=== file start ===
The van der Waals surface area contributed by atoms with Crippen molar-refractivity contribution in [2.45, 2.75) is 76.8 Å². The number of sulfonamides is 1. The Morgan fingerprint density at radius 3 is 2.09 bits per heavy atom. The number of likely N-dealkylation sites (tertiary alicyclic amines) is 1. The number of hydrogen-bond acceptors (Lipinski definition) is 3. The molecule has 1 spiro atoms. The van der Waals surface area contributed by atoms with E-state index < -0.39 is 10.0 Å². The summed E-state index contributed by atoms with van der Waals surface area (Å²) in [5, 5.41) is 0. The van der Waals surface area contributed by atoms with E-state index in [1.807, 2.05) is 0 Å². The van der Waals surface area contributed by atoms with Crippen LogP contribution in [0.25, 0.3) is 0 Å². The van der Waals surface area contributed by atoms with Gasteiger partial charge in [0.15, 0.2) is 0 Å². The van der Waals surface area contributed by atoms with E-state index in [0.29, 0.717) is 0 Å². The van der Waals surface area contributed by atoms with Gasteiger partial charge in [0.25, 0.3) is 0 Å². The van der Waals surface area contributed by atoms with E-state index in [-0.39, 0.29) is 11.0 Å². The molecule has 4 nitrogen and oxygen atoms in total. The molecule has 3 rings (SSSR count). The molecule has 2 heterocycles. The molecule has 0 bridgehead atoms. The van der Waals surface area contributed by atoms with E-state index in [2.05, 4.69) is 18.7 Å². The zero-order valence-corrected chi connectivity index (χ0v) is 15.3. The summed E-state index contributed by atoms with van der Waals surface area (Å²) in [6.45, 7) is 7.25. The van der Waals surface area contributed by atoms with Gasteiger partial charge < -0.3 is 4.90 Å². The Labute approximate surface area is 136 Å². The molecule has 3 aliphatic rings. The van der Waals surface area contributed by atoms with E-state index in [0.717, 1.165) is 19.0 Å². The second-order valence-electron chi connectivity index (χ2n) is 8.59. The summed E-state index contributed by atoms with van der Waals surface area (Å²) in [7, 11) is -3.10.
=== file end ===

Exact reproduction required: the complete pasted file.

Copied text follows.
The van der Waals surface area contributed by atoms with Crippen molar-refractivity contribution in [2.45, 2.75) is 76.8 Å². The number of sulfonamides is 1. The Morgan fingerprint density at radius 3 is 2.09 bits per heavy atom. The number of likely N-dealkylation sites (tertiary alicyclic amines) is 1. The number of hydrogen-bond acceptors (Lipinski definition) is 3. The molecule has 1 spiro atoms. The van der Waals surface area contributed by atoms with E-state index < -0.39 is 10.0 Å². The summed E-state index contributed by atoms with van der Waals surface area (Å²) in [5, 5.41) is 0. The van der Waals surface area contributed by atoms with E-state index in [1.807, 2.05) is 0 Å². The van der Waals surface area contributed by atoms with Crippen LogP contribution in [0.25, 0.3) is 0 Å². The van der Waals surface area contributed by atoms with Gasteiger partial charge in [0.15, 0.2) is 0 Å². The van der Waals surface area contributed by atoms with E-state index in [0.29, 0.717) is 0 Å². The van der Waals surface area contributed by atoms with Gasteiger partial charge in [0.25, 0.3) is 0 Å². The van der Waals surface area contributed by atoms with E-state index in [-0.39, 0.29) is 11.0 Å². The molecule has 4 nitrogen and oxygen atoms in total. The molecule has 3 rings (SSSR count). The molecule has 2 heterocycles. The molecule has 0 bridgehead atoms. The van der Waals surface area contributed by atoms with E-state index in [2.05, 4.69) is 18.7 Å². The zero-order valence-corrected chi connectivity index (χ0v) is 15.3. The summed E-state index contributed by atoms with van der Waals surface area (Å²) in [6.45, 7) is 7.25. The van der Waals surface area contributed by atoms with Gasteiger partial charge < -0.3 is 4.90 Å². The Labute approximate surface area is 136 Å². The molecule has 3 aliphatic rings. The van der Waals surface area contributed by atoms with E-state index in [0.717, 1.165) is 19.0 Å². The second-order valence-electron chi connectivity index (χ2n) is 8.59. The summed E-state index contributed by atoms with van der Waals surface area (Å²) in [7, 11) is -3.10.